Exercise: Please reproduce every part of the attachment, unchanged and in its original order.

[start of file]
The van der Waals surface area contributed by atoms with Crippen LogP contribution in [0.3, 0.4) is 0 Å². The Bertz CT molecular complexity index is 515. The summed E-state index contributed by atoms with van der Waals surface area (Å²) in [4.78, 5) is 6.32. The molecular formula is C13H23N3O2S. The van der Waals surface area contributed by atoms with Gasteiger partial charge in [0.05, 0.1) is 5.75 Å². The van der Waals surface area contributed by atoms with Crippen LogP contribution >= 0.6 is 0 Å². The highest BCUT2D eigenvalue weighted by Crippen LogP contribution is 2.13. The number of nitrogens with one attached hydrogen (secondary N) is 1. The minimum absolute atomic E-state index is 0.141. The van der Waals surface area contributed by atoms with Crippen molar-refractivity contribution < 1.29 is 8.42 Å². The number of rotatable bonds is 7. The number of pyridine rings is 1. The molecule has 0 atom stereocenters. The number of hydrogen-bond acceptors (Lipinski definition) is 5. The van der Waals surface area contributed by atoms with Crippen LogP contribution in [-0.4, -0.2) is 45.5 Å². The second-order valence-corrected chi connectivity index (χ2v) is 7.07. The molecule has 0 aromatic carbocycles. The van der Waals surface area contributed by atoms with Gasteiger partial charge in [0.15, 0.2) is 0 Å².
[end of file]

The van der Waals surface area contributed by atoms with Crippen LogP contribution in [0.3, 0.4) is 0 Å². The Bertz CT molecular complexity index is 515. The summed E-state index contributed by atoms with van der Waals surface area (Å²) in [4.78, 5) is 6.32. The molecular formula is C13H23N3O2S. The van der Waals surface area contributed by atoms with Gasteiger partial charge in [0.05, 0.1) is 5.75 Å². The van der Waals surface area contributed by atoms with Crippen LogP contribution >= 0.6 is 0 Å². The highest BCUT2D eigenvalue weighted by Crippen LogP contribution is 2.13. The number of nitrogens with one attached hydrogen (secondary N) is 1. The minimum absolute atomic E-state index is 0.141. The van der Waals surface area contributed by atoms with Crippen molar-refractivity contribution < 1.29 is 8.42 Å². The number of rotatable bonds is 7. The number of pyridine rings is 1. The molecule has 0 atom stereocenters. The number of hydrogen-bond acceptors (Lipinski definition) is 5. The van der Waals surface area contributed by atoms with Crippen LogP contribution in [-0.4, -0.2) is 45.5 Å². The second-order valence-corrected chi connectivity index (χ2v) is 7.07. The molecule has 0 aromatic carbocycles. The van der Waals surface area contributed by atoms with Gasteiger partial charge in [0.15, 0.2) is 0 Å².